Commonwealth Games Australia today launched a new campaign for the games to be hosted in Adelaide with a drop to News Corp and a press conference with athletes, based on the findings of a study CGA commissioned from PricewaterhouseCoopers (PwC).
The PwC study found that while putting on the Games would cost the state government $1.1 billion, the event would generate a $2.5b economic boost to the state.
But Treasurer Rob Lucas this morning told InDaily that the government had not changed its mind since it officially shelved plans to bid for the Games in September last year.
“Not going to happen,” Lucas said today.
“We won’t be bidding for the Commonwealth Games in 2026.
“Whilst we note the revitalised lobbying campaign, it’s not going to change the government’s position in relation to the Commonwealth Games.
“The reasons we outlined at the time remain the same … the costs would significantly outweigh the benefits and we see much more important needs for economic stimulus over the next couple of years.”
A report by Deloitte, commissioned by the State Government in March 2019, found the total cost of hosting the games could reach $3.5 billion, with the projected long term economic boost only between $380 million and $1.2 billion.
Significant infrastructure upgrades, including a new city arena in the railyards, along with additional security, road closures and new hotels, drove the high cost of the project.
Lucas criticised the quality of the new study cited as the basis for the new lobbying campaign, saying it would not influence the government.
“With great respect to the committee and their study, they’ve not had the opportunity to go into the level of detail that the state government did,” he said.
“We looked at it seriously, we spent a considerable amount of public money investigating it, and in the end we announced our decision at the end of the year.
“The government’s not going to be changing its mind as a result of further lobbying that’s being done as we understand it, or another study which has been done on behalf of the lobbying group.”
Lucas declined to comment on Commonwealth Games Australia hiring lobbyists Pyne & Partners to spearhead its Games push.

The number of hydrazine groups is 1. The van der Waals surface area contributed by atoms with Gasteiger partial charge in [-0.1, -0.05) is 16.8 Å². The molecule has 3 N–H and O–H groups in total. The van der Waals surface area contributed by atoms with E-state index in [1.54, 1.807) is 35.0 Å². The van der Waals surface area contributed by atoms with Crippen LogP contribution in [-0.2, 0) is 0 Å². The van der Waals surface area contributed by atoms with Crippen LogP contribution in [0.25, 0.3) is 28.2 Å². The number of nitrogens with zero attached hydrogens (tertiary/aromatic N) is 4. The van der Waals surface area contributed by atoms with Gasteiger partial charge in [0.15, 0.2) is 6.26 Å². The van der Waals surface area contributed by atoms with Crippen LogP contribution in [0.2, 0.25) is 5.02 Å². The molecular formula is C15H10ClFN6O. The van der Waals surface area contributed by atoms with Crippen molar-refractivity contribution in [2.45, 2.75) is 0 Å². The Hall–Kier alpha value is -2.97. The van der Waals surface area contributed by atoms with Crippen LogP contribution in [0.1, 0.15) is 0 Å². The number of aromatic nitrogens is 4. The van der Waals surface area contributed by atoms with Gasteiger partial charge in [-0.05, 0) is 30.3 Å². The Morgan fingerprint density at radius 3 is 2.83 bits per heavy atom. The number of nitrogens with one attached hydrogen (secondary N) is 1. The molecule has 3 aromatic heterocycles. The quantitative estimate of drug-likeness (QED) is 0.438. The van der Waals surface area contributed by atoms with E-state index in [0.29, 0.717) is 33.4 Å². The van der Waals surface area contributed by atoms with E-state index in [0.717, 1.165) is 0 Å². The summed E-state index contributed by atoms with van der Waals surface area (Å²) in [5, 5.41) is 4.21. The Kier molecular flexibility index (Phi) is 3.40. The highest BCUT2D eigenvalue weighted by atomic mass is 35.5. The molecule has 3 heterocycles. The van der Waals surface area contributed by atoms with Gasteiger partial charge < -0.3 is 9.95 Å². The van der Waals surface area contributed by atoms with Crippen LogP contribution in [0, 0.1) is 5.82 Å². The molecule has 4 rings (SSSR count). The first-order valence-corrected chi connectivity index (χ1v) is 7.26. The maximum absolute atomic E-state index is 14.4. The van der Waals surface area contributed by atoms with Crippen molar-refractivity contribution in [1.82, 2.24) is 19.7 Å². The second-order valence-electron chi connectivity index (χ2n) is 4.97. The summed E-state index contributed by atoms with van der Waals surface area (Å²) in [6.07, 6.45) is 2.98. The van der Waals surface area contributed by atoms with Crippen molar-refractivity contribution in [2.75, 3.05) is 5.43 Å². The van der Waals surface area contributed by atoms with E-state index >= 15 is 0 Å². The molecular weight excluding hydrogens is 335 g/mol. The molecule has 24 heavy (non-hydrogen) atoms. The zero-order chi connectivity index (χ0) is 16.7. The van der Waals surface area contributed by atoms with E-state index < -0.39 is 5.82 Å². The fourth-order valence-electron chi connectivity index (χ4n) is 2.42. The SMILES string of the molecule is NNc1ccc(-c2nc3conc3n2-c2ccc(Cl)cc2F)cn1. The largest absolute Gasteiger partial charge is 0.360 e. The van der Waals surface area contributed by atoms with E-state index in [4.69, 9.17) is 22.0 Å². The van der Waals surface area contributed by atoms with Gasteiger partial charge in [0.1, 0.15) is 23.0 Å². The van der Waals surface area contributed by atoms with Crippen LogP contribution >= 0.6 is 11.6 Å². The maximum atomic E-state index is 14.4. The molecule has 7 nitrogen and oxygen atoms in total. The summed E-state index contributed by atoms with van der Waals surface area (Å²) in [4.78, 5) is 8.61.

The firm was started by former Defence Minister Christopher Pyne, former leader of the state’s moderate Liberal faction with close ties to the Marshall government, and his former chief of staff Adam Howard.
In a media release this morning, Commonwealth Games Australia said they “recently re-engaged with the Marshall Government to discuss the potential bid”.
In 2019, Sports Minister Corey Wingard said a bid for the games did not stack up financially.
“We have always said there was a mountain of work that needed to be done to get SA ready for the type of games we would want to hold by 2026,” he said.
“Unfortunately, the cost to the taxpayer was too high to bring the Games to South Australia by 2026, but we remain open to potential bids in 2030 and 2034 as key initiatives from the State Sporting Infrastructure Plan are rolled out.”
Since the government’s decision to shelve the bid in 2019, the state has taken a series of economic hits from the summer’s bushfires and COVID-19.
This week’s federal budget also confirmed that the SA economy will have to adjust to a GST write-down of more than $1.3 billion next year.
Lucas said the current economic headwinds mean the government cannot invest in an event that will not take place for six years.
“We need to look at the projects that give us the maximum bang for the buck … and we’re going to need to projects that are actually going to be able to help us over in particular the next couple of years,” Lucas said.
“So clearly the Commonwealth Games which is in 2026 is not going to provide any sort of economic stimulus over the next couple of years as we emerge from COVID-19.”
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